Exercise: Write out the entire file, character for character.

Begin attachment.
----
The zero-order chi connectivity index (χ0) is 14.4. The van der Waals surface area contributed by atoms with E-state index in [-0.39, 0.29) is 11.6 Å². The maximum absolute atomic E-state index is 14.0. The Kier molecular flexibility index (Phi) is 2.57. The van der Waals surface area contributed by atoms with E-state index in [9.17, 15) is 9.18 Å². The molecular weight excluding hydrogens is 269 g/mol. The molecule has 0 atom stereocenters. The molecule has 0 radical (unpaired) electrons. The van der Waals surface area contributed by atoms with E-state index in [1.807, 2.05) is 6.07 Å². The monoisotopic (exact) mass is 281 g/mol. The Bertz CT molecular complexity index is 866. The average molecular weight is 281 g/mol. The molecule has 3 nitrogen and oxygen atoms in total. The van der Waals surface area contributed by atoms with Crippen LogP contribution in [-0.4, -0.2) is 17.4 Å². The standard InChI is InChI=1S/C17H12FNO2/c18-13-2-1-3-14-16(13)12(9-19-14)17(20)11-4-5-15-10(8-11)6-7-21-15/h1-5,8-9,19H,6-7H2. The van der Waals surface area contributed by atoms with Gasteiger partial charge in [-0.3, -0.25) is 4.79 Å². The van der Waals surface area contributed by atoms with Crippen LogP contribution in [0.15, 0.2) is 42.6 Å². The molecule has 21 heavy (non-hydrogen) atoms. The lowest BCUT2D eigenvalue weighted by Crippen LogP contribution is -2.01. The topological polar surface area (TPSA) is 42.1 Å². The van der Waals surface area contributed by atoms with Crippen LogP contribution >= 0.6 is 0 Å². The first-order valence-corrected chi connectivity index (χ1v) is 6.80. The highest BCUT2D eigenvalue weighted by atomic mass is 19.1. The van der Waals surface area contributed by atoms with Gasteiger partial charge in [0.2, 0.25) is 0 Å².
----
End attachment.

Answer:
The zero-order chi connectivity index (χ0) is 14.4. The van der Waals surface area contributed by atoms with E-state index in [-0.39, 0.29) is 11.6 Å². The maximum absolute atomic E-state index is 14.0. The Kier molecular flexibility index (Phi) is 2.57. The van der Waals surface area contributed by atoms with E-state index in [9.17, 15) is 9.18 Å². The molecular weight excluding hydrogens is 269 g/mol. The molecule has 0 atom stereocenters. The molecule has 0 radical (unpaired) electrons. The van der Waals surface area contributed by atoms with E-state index in [1.807, 2.05) is 6.07 Å². The monoisotopic (exact) mass is 281 g/mol. The Bertz CT molecular complexity index is 866. The average molecular weight is 281 g/mol. The molecule has 3 nitrogen and oxygen atoms in total. The van der Waals surface area contributed by atoms with Crippen LogP contribution in [-0.4, -0.2) is 17.4 Å². The standard InChI is InChI=1S/C17H12FNO2/c18-13-2-1-3-14-16(13)12(9-19-14)17(20)11-4-5-15-10(8-11)6-7-21-15/h1-5,8-9,19H,6-7H2. The van der Waals surface area contributed by atoms with Gasteiger partial charge in [-0.3, -0.25) is 4.79 Å². The van der Waals surface area contributed by atoms with Crippen LogP contribution in [0.15, 0.2) is 42.6 Å². The molecule has 21 heavy (non-hydrogen) atoms. The lowest BCUT2D eigenvalue weighted by Crippen LogP contribution is -2.01. The topological polar surface area (TPSA) is 42.1 Å². The van der Waals surface area contributed by atoms with Crippen LogP contribution >= 0.6 is 0 Å². The first-order valence-corrected chi connectivity index (χ1v) is 6.80. The highest BCUT2D eigenvalue weighted by atomic mass is 19.1. The van der Waals surface area contributed by atoms with Gasteiger partial charge in [0.2, 0.25) is 0 Å².